Column: This Week's Web Picks: where we worship movies; religion-by-numbers; re-visualizing images
This is the next in a series of columns about interesting and useful websites.
Everyone loves movies. Not everyone loves movie theaters, especially those old, ornate ones that generate monstrous heating and cooling bills. Why would they, when TVs, laptops, mobile devices and tablets are the rage and leave no visible carbon footprint?
Nevertheless, people still go to movie houses, and they still remember them. Many of them once looked like houses — temples, cathedrals — of worship, and in a way they were. They even had architects. And not only in Ann Arbor, where the magnificently restored, iconic Michigan Theater (with its Barton Organ) awes us like an old spaceship. People in Singapore, in Johannesburg, in Buenos Aires, and in Ballarat, Australia also have movie theatres worth looking at. Or had. Once they were palaces.
This site celebrates those old theaters, and many new ones, too — 30,000 of them. With photographs, videos, descriptions, memories, and a blog, a world where movies put you in their pocket, not the other way around, is remembered. Even new theaters become part of this world, where movies are experiences requiring and occupying the entire body, not just eyes and fingers.
And speaking of bodies, let's not forget the drive-ins (there's one not far away in Manitou Beach with a religious orientation). A Preservation Alert tells us which theaters are soon to be demolished, or preserved, or asks for support in saving them. And some are saved — the State Theatre in Traverse City was one. The Orpheum in New Bedford, MA hopes to be another.
The site's strength, though, is its huge collection of photographs - of theater exteriors, posters, promotional materials, interiors — offered via browsable, descriptive links — that make it easy for you to find how blueprints translated dreams into the universal language of moving pictures.
Religion so often is at the heart of conflict between groups large and small that we tend to forget just how many of them there are, and how many people are involved. The Religion Data Archive makes it impossible to remain unaware of the numbers.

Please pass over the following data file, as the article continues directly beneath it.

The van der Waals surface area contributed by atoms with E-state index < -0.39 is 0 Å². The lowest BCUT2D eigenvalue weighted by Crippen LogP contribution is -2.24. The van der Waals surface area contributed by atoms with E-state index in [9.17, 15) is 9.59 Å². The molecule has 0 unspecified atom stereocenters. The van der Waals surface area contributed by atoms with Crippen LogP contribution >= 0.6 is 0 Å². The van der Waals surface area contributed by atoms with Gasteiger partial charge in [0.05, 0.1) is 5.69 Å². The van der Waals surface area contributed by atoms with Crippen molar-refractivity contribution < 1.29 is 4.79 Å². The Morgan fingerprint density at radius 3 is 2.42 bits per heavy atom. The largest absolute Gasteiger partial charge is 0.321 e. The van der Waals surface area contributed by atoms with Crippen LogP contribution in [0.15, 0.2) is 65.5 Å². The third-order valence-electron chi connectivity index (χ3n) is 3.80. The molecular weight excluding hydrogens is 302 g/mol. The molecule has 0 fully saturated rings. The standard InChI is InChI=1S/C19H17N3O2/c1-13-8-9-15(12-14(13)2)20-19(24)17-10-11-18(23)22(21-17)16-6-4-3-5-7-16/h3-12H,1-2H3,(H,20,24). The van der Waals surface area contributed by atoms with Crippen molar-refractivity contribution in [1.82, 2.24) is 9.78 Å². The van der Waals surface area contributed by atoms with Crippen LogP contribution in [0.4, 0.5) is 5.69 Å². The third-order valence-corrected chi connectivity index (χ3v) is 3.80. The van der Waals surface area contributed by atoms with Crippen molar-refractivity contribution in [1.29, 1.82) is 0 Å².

There were 747 Seventh Day Adventists in Washtenaw County in 2010, and 62 Mennonites. Yet the tables and counts don't mean everything, since most of them break into countless denominations, memberships, congregations and affiliations that add up differently with every survey. "Mormon" isn't even listed as such in many surveys. (Atheists, by some estimates possibly one-fourth of the globe's population, don't figure in at all.) Still, finding and comparing numbers can be addictive, and adapted to all kinds of scholarly, political or nefarious uses.
What country do you think has the most Confucians? How does the percentage of Muslims compare in the populations of Sweden and Denmark? Look at the U.S. mapped by density of Catholic congregations. However a deity is worshipped, nearly 45 percent of Americans don't think "he" is male. Twenty-seven percent of believers pray several times a day; 11 percent never. More Republicans than Democrats believe in angels.
Though you can find endless numbers, the archives aren't really that easy to use: It can be easy to cherry-pick the facts, but hard to bake them into a tasty pie. Many of the same survey counts come from different organizations or years, and use differing methodologies and classifications. There are surveys concerning morality, history, demographics, politics and practices.
Some of the links simply go to well-known survey reports, texts and raw data, which then have to be searched, downloaded or interpreted. Using this website responsibly and intelligently takes as much work as using it skeptically or maliciously. Whatever you believe, the data on religion can make you wonder how any of us manage, at the end of the day, to have anything in common.
OK. So maybe religion is too risky for this column to deal with. When Salman Rushdie publicly made fun of the wrong religion, Ayatollah Khomeini put a price on his head. Well, try taking this website the wrong way. Or even the right way.
It's hard to imagine that Retrievr serves any purpose at all, but you want to keep testing... This web app is all about color, shape and interactivity. It's an algorithm in living color, kind of like a fractal generator. You "draw" your own design in the box, or you import any photo of your choice, and the app matches the composition and color to "Interesting" images in the vast, popular photo repository that is Flickr.com.
It gets it right some of the time — that is, the composition vaguely matches — but it tries, it tries, and the results can be surprising, even pleasing. You can even email your drawings and results.
Why does it do this? Is it ever useful? I don't know, and I don't care. Somebody somewhere someday will find it useful, rest assured. Or so Christian Langreiter hoped in 2006.
I suspect that the app was a way the designer had of showing off System One, the technology and product behind the app. It's one of many startups that wants to meld social networking and business productivity tools into seamless new apps that eliminate work and expense and discover emergent trends. I wish them well. Meanwhile, let's just enjoy their experiment and watch for their lightbulb moment.